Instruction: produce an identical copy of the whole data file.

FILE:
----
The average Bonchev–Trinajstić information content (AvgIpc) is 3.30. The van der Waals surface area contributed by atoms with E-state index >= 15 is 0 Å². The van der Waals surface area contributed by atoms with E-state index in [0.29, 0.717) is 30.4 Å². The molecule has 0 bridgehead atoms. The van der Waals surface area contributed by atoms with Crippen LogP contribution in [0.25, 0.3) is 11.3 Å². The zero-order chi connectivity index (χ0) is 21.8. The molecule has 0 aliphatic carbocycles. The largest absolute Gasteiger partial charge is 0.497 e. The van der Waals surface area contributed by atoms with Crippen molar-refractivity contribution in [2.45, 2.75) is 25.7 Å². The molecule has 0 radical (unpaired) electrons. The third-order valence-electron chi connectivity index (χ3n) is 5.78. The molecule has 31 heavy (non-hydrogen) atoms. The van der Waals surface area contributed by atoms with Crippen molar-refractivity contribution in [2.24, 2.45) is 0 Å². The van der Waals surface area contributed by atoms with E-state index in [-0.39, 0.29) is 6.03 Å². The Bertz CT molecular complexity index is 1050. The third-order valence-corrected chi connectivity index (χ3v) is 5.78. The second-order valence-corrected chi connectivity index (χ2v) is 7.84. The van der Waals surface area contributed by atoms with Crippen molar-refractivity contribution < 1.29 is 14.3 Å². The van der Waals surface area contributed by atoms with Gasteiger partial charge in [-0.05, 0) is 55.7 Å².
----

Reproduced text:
The average Bonchev–Trinajstić information content (AvgIpc) is 3.30. The van der Waals surface area contributed by atoms with E-state index >= 15 is 0 Å². The van der Waals surface area contributed by atoms with E-state index in [0.29, 0.717) is 30.4 Å². The molecule has 0 bridgehead atoms. The van der Waals surface area contributed by atoms with Crippen LogP contribution in [0.25, 0.3) is 11.3 Å². The zero-order chi connectivity index (χ0) is 21.8. The molecule has 0 aliphatic carbocycles. The largest absolute Gasteiger partial charge is 0.497 e. The van der Waals surface area contributed by atoms with Crippen molar-refractivity contribution in [2.45, 2.75) is 25.7 Å². The molecule has 0 radical (unpaired) electrons. The third-order valence-electron chi connectivity index (χ3n) is 5.78. The molecule has 31 heavy (non-hydrogen) atoms. The van der Waals surface area contributed by atoms with Crippen molar-refractivity contribution in [2.24, 2.45) is 0 Å². The van der Waals surface area contributed by atoms with E-state index in [-0.39, 0.29) is 6.03 Å². The Bertz CT molecular complexity index is 1050. The third-order valence-corrected chi connectivity index (χ3v) is 5.78. The second-order valence-corrected chi connectivity index (χ2v) is 7.84. The van der Waals surface area contributed by atoms with Crippen molar-refractivity contribution < 1.29 is 14.3 Å². The van der Waals surface area contributed by atoms with Gasteiger partial charge in [-0.05, 0) is 55.7 Å².